• The use of “but” here has a distinct element of forgiveness. Saul is persecuting the Church, and this is the great “however” that starts his change. This is his second chance.
  • Saul came down that road with a lengthy plan of what he was going to do. But when he encountered God, he was only given one step at a time.

Verse 7: The men who were traveling with him stood speechless because they heard the voice but saw no one. (NRSV)

  • We don't know if the people traveling with Saul were just traveling companions for protection, a common thing in that time (Barrett 134), or whether they were other Jews there to help out with the persecution.
  • The word used here is “phone” which means voice, or sound. Some translations assume there was a noise with the light, like in Pentecost, and translate it as “sound.” Others translate it as “voice,” assuming that it refers to Jesus speaking. This seems the more logical connection.
  • There is no record of what the other Jews who came with him thought about this. We don't know if they converted as well, or not.
  • What is very strange about this is that it says that the people with Paul are mentioned as not seeing “anyone”. But Saul isn't mentioned as seeing any person either, just the light.
    • In 22:9, the people with Saul are said to have seen the light but not hear the voice.
    • In 26:13, everyone falls down, not just Saul and only Saul heard the voice.

Verse 8: Saul got up from the ground, and though his eyes were open, he could see nothing; so they led him by the hand and brought him into Damascus. (NRSV)

  • Saul had obviously been closing his eyes, so the exact moment he lost his sight is unclear.
  • This blindness serves many purposes.
    • First, it is a way of making the powerful man powerless.
    • It probably reassures Ananias that Saul had really had an encounter with God.
    • It makes it clearer that Jesus is part of God because no one can see God, and so Saul is blinded after just a glimpse of God's light.
    • Possibly most importantly, Saul's blindness connects with the metaphor of Saul losing his way. He was on his way, both physically and spiritually, encountered God, and lost both directions until he encountered Ananias. Saul's blindness makes the abstract encounter with God concrete.

Verse 9: For three days he was without sight, and neither ate nor drank. (NRSV)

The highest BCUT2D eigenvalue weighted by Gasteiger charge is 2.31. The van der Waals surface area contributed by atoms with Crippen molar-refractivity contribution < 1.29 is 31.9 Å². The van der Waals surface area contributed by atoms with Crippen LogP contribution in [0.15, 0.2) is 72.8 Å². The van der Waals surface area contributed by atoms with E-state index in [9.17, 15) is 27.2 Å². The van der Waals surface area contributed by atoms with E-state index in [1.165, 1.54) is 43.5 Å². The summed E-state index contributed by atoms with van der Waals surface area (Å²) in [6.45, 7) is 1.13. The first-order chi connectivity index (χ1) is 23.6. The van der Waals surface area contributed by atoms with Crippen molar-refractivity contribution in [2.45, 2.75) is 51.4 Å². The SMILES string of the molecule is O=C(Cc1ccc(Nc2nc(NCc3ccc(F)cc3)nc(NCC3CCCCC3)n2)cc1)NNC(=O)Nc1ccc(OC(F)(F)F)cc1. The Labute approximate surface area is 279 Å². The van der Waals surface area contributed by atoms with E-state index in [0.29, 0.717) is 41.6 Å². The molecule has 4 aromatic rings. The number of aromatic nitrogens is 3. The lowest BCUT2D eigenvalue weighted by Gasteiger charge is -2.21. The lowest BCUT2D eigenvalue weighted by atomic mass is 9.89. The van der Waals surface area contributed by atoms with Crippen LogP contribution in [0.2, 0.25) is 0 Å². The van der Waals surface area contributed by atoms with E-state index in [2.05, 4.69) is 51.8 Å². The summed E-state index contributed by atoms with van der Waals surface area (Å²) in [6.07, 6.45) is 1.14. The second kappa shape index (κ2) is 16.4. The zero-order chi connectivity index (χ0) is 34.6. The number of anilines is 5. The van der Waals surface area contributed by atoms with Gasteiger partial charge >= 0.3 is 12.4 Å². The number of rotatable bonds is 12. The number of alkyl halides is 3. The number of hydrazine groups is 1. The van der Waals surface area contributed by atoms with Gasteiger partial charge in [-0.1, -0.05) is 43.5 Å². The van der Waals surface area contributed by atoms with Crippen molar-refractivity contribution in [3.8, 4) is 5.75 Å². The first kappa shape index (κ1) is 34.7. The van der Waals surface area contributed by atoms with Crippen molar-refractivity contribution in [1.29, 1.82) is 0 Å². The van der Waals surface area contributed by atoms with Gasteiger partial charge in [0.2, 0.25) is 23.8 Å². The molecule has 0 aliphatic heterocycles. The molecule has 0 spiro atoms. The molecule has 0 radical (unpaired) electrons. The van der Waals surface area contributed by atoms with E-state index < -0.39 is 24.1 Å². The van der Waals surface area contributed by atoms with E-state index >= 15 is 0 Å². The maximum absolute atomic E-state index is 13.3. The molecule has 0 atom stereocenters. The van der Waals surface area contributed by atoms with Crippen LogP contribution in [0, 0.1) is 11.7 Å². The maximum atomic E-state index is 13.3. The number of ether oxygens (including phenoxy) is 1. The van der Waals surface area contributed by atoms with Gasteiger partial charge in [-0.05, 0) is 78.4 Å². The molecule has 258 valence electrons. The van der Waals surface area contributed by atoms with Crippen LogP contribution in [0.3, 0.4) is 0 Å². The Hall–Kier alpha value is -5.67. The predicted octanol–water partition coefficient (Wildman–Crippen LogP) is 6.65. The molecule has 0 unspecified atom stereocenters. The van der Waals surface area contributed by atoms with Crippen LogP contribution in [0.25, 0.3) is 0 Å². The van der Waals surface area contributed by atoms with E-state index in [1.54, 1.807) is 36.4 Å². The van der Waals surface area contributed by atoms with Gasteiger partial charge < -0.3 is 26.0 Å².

• It is unclear it this is penance, or if this is fasting and prayer, or if Saul is just too freaked out to eat.
  • There is a lot of debate among commentators about whether this fasting was preparation for Baptism or not. We don't have a record of Saul being baptized, but it is almost certain he was at one time.

Ananias and Saul

Verse 10: Now there was a disciple in Damascus named Ananias. The Lord said to him in a vision, “Ananias.” He answered, “Here I am, Lord.” (NRSV)

  • This is obviously not the Ananias of earlier in Acts.
  • There is no explanation of how Christianity spread to Damascus, just that it did.
  • We don't know if Ananias is a leader or not, but remember that this is a man who would have been a target of Saul if he hadn't of been struck blind.
  • Visions are a big deal in Acts, and double visions are sometimes used (here and Cornelius for examples) to show that God was at work in both parties and to confirm that this indeed was God's will through having two witnesses.
    • Note that even though this is a vision, literally “said to him in a sight,” there is no mention of a visual component. The Lord speaks, and Ananias responds.
    • Perhaps the use of “vision” here is to tie it together better with Saul's vision of Ananias coming, which does include sights.

Verse 11: The Lord said to him, “Get up and go to the street called Straight, and at the house of Judas look for a man of Tarsus named Saul. At this moment he is praying, (NRSV)

  • We don't know who this Judas is. The assumption is that this was Saul's original contact in Damascus, as Jesus just told Saul to go to the city, not where.
    • That would imply that Judas is a Jew who is allied with Saul, and therefore against Christians.
  • This is a great deal of detail, even with the street named. That would be expected in the original instructions, but surprising to be passed on in future retellings and here in writing.
  • This is the first time that we learn Saul is a Jew from the Diaspora and not native to Jerusalem (Fitzmyer 427).
  • The mention of Saul praying at the moment God was speaking to Ananias hints at a connection between Saul's prayers and God's appearance, like perhaps Saul got help because he was praying. This is purely supposition, however.
  • It is revealing that only Saul is mentioned as praying, not Ananias. This shows the importance of God reaching him.
  • Saul praying is an important plot moment here. Until now we have not had any real evidence of Saul's spiritual maturity or devotion that was no violent. Even the fasting in verse 9 is not mentioned as “fasting” but just as “not eating”. So this is partially a reassurance of Ananias that Saul is a godly man.

Verse 12: and he has seen in a vision a man named Ananias come in and lay his hands on him so that he might regain his sight.” (NRSV)

  • This is the same term for “vision” as in verse 10, tying the two experiences together. Indeed, we only learned about Saul's vision from within Ananias's, which merges their stories before they actually meet (Johnson 164).
  • We are not told that Ananias even knew Saul was blind., so this information must have been slightly surprising to say the least.